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android – What image size should I ask from UI developer?

Posted by: admin June 15, 2020 Leave a comment

Questions:

I have an ImageView with these attributes:

   android:layout_width="match_parent"
   android:layout_height="160dp"

UI developer asks me for the size of Image that I want in px. What size should I ask? Should I ask different size for different devices?

Note

I don’t have an ImageView with specific height and width. My ImageView width is match_parent not a specific width.

All the answers say that I should use a converter, How can I convert match_parent to px?

According to answers, I should ask about six images, shouldn’t I?

How to&Answers:

You should give highest screen density in pixels to your UI developer then scale to lower densities on your own.

Normally an android app will support screen densities ldpi at min and xxxhdpi at max.

Step1: If you want the image size is 160 x 160 dp then give the UI developer the highest image size associated with max screen density.

160 x 4 = 640x640 px (why multiply by 4? I will explain later)

Step 2: Scale the image 640x640 px to lower size based on screen densities

  • ldpi: 160 x 0.75 = 120×120 px
  • mdpi: 160 x 1 = 160×160 px
  • hdpi: 160 x 1.5 = 240×240 px
  • xhdpi: 160 x 2 = 320×320 px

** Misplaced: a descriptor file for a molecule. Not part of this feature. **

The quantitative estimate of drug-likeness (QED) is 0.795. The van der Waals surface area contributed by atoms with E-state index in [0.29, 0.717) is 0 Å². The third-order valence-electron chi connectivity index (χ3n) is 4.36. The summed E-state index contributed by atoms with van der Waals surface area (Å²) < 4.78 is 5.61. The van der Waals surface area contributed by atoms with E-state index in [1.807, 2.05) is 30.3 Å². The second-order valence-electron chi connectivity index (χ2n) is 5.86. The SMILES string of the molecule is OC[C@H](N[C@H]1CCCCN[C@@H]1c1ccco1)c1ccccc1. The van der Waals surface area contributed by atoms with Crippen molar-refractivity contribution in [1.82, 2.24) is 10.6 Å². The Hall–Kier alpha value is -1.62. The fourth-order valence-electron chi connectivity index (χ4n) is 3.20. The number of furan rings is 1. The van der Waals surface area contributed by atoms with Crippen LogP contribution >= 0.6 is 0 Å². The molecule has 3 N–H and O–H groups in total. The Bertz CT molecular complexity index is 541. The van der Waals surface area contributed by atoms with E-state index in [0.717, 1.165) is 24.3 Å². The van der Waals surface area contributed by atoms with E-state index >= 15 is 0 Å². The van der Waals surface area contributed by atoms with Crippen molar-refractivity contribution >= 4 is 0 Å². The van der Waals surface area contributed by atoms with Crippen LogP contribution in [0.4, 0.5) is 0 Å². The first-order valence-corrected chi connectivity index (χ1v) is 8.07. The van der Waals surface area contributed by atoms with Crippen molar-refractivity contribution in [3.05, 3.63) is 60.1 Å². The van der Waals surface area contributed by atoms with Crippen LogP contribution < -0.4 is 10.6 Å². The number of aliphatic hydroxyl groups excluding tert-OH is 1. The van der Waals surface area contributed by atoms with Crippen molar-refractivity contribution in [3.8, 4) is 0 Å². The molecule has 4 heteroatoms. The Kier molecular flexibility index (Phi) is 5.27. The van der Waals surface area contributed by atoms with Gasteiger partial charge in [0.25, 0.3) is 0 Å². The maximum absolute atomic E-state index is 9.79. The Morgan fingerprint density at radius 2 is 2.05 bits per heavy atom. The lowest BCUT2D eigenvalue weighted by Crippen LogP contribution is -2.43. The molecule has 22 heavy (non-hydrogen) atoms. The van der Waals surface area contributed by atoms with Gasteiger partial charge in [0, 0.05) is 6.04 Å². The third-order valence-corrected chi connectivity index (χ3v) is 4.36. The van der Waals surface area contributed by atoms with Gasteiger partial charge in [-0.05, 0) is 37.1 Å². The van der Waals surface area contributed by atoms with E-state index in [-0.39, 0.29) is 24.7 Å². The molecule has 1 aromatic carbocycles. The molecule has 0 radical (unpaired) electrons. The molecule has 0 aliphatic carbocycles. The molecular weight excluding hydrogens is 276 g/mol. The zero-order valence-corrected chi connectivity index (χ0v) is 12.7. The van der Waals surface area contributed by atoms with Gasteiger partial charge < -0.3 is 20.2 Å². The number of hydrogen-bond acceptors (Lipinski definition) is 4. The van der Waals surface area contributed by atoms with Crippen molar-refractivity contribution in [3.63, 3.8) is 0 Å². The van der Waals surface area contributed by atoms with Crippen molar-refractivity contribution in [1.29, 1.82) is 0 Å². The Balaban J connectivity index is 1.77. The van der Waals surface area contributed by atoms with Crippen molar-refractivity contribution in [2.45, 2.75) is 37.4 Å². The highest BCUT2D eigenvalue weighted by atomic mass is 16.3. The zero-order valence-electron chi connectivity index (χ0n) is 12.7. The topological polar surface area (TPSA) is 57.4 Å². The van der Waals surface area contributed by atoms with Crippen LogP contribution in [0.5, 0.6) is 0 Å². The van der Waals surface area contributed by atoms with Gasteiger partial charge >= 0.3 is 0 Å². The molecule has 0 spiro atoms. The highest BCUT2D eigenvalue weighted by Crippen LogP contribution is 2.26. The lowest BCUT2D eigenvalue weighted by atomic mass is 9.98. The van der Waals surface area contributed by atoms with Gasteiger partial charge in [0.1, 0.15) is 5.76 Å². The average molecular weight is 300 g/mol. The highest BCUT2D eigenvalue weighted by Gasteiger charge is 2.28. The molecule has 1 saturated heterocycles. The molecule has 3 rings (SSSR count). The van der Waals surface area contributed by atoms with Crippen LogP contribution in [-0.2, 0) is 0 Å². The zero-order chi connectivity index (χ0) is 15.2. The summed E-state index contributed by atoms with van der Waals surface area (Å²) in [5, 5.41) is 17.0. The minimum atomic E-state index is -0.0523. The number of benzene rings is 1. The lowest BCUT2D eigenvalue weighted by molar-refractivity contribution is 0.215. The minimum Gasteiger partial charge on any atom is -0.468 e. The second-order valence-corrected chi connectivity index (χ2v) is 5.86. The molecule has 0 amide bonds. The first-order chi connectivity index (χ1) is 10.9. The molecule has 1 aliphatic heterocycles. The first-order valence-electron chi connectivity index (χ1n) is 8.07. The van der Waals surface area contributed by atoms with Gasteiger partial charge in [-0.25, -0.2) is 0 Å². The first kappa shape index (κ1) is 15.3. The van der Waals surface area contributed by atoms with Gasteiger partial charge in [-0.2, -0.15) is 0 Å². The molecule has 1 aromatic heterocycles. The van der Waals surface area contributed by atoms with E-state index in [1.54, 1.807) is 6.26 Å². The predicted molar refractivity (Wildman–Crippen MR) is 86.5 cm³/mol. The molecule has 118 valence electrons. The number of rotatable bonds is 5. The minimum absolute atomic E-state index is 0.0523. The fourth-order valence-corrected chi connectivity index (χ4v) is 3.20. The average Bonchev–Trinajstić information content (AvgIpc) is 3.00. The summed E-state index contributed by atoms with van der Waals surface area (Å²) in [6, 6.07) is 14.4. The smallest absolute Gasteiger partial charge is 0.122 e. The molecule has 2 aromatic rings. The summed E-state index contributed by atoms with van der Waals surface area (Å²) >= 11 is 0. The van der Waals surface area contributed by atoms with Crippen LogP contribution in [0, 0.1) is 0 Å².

• xxhdpi: 160 x 3 = 480×480 px
  • xxxhdpi: 160 x 4 = 640×640 px

Tips: Find your image size corresponds with mdpi density screen (known as base density or 1X density) then scale to other densities by the following formula

Density buckets

Update: From https://material.io/tools/devices/, screen size for base density screen is 360x640 px. So your ImageView size will be 360x160 px on 1X density screen.

ldpi: 270x120 px 
mdpi: 360x160 px
hdpi: 540x240 px
xhdpi: 720x320 px
xxhdpi: 1280x480 px
xxxhdpi: 1440x640 px

Answer:

Why are you not using Vector drawable?

Why use Vectors?

  1. Data can be represented in original resolution without generalization.
  2. Graphical outputs of the images are more pleasing than the created as raster image
  3. Another very important reason of using vector graphics rather than raster is their size. Vector objects are much smaller than raster image format. If we have the full-size image to update, the vector file might only take few kilobytes of space on your system, where the same image in medium resolution bitmap format might not place on CD ROM.

You should use SVG images in your project.

Create SVG instead of PNG files

Answer:

Ok, you want to set image height of size 160dp (since it is in dp, this is the size in mdpi). So you to have to ask UI developer to make you image of height 4 times of that. Image Height = 4 * 160. After that you can use Batch drawable importer from android studio, to make image for all differrent resolutions. Hope it helps.

Answer:

Different Devices has Different sizes

android:adjustViewBounds="true" is automaticaly pickup height of image

so you can this,

    <ImageView
        android:id="@+id/ivImage"
        android:layout_width="match_parent"
        android:layout_height="wrap_content"
        android:adjustViewBounds="true"/>

Answer: